Numerical Analysis on Non-Smooth Problems: Some Examples

  • Lars B. Wahlbin
Part of the The IMA Volumes in Mathematics and its Applications book series (IMA, volume 42)


In a partial differential equation roughness in the solution may be caused in various ways, such as by
  1. i)

    a rough right hand side,

  2. ii)

    a rough boundary,

  3. iii)

    rough initial data. We shall briefly describe two examples from numerical analysis showing that:


Example A) In a linear Poisson problem, roughness introduced by i) or ii) leads to dramatically different behavior in numerical solutions.

Example B) Although for linear and semilinear parabolic problems, in the case of iii) (all other “data” being smooth) there is “no difference” in the sense that the solution is smooth for (some) positive time, in numerical analysis the linear and semilinear problem are miles apart.

While the main point of Example A was “computational folklore” for many years before it was fully proven in 1984, the punchline of Example B was totally unexpected at the time of its discovery in 1987.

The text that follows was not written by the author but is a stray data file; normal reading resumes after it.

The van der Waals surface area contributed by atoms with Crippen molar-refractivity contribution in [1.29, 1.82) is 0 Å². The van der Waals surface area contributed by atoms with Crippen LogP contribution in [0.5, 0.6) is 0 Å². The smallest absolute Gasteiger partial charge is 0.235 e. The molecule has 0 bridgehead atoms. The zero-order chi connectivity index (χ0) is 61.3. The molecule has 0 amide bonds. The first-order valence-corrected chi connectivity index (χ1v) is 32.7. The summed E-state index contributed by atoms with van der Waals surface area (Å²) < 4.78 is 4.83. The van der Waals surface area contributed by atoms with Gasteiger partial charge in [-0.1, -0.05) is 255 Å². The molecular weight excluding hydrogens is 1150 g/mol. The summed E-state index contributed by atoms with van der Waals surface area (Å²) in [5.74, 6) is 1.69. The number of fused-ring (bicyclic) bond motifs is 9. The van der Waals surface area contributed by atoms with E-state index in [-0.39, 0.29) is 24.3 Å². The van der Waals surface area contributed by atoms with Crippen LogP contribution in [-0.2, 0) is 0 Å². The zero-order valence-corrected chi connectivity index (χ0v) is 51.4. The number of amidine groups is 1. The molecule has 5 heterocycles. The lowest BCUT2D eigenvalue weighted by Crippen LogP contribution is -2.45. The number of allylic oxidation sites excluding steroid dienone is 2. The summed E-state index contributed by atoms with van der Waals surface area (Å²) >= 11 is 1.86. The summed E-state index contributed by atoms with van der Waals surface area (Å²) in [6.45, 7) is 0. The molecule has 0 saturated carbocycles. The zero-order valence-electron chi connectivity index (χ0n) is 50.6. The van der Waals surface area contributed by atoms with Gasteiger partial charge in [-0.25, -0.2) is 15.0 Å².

More details, and more examples of rough stuff in the numerical analysis of partial differential equations, e.g., in singularly perturbed problems, can be found in WAHLBIN [7].


Finite Element Solution Positive Time Finite Element Space Duality Argument Essential Boundary Condition 
These keywords were added by machine and not by the authors. This process is experimental and the keywords may be updated as the learning algorithm improves.


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Copyright information

© Springer-Verlag New York, Inc. 1992

Authors and Affiliations

  • Lars B. Wahlbin
    • 1
  1. 1.Department of MathematicsCornell UniversityIthacaUSA

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